Karti Chidambaram
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Karti Chidambaram

HC Registrar General makes submission in tax evasion case

The Registrar General of the Madras High Court on Monday filed a detailed written submission before the court, asserting that a tax evasion case against Member of Parliament Karti P. Chidambaram and his wife Srinidhi Karti Chidambaram was rightly transferred from a Metropolitan Magistrate court to a special court for hearing cases against Members of Parliament and the Legislative Assemblies.

Justice P.D. Audikesavalu was told that the High Court, on its administrative side, could exercise the jurisdiction to transfer any criminal case to a special court “where it was expedient to meet the ends of justice”. It was stated that the High Court could order transfer of cases by exercising its administrative power of superintendence under Article 227 of the Constitution, read with Section 407 of the Code of Criminal Procedure.

After taking the written submissions on file, the judge told State Public Prosecutor A. Natarajan and senior counsel AR.L. Sundaresan, representing the MP and his wife, who had challenged the transfer of their case to the special court, that he would go through the pleadings and then decide on the next date of hearing of the case.

The issue was basically related to payment of tax following the sale of a 1.16-acre property at Muttukadu in March 2015. Income Tax officials had claimed that receipt of a cheque for ₹3.65 crore alone was shown as sale consideration, and tax was not paid for cash receipt of another ₹1.35 crore.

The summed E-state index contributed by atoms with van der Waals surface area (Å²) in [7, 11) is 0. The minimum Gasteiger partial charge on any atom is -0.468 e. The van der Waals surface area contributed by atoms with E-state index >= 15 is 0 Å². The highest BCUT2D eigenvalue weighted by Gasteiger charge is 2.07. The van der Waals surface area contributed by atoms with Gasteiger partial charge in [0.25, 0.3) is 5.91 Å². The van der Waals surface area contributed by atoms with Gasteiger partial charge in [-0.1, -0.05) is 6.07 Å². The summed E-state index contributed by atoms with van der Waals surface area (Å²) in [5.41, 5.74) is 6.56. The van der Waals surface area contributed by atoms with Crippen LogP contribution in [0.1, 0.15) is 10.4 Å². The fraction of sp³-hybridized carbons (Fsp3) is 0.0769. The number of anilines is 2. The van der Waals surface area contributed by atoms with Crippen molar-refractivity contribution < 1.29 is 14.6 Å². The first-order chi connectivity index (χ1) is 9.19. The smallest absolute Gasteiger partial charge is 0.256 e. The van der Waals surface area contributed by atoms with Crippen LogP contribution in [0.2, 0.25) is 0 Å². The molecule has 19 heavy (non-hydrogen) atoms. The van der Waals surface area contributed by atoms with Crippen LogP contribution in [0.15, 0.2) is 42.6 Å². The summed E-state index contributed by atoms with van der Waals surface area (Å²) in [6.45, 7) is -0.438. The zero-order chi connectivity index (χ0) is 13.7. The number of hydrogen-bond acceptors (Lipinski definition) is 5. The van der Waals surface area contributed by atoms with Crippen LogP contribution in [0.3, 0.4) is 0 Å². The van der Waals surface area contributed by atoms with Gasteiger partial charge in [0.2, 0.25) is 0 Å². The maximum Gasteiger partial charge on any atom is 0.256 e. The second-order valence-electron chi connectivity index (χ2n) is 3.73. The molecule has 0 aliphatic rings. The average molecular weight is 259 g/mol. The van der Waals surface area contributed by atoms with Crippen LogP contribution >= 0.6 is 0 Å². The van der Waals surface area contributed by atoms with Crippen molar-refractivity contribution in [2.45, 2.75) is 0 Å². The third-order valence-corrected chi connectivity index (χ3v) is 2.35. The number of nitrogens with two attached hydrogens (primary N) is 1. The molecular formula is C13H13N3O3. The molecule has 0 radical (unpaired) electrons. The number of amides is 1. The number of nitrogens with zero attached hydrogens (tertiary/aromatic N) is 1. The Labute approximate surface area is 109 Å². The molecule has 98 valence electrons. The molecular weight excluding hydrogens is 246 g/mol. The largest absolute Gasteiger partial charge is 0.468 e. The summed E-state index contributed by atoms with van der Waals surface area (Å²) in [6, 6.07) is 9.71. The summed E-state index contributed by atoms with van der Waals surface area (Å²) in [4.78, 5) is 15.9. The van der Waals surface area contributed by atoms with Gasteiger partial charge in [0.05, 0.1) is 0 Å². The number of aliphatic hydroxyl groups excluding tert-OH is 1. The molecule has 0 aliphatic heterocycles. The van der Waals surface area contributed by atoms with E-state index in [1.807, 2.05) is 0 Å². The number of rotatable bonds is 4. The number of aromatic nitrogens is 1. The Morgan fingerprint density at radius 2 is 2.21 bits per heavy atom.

‘Didn’t receive any cash’

Dismissing the charge as false and baseless, the petitioners claimed not to have received any money in cash from Agni Estates and Foundation Private Limited, which had purchased the property. Since the case was of the year 2015 and Mr. Karti Chidambaram had become an MP only in May this year, the case need not have been transferred to the special court, they said.

Even otherwise, the transfer was completely erroneous since it was done directly to a Sessions Court, the petitioners pointed out. They said there were actually four special courts (two presided over by Sessions Judges, one by an Assistant Sessions Judge and another by a Metropolitan Magistrate) in Chennai for hearing cases against MPs and MLAs.

Section 276C (wilful attempt to evade tax) of the Income Tax Act of 1995 provides for a maximum punishment of only seven years of imprisonment and such cases could be heard only by an officer in the cadre of Assistant Sessions Judge.

Transferring the case directly to a special court presided over by a Sessions Judge deprives the petitioners of a chance of appeal, they contended. It was also argued that a Sessions Judge was not empowered to take cognisance of a case without it having been committed to him by a Magistrate.

In the present case, the tax evasion case had been simply transferred by an Additional Chief Metropolitan Magistrate, in the rank of an Assistant Sessions Judge, to the special court presided over by a Sessions Judge, they said.

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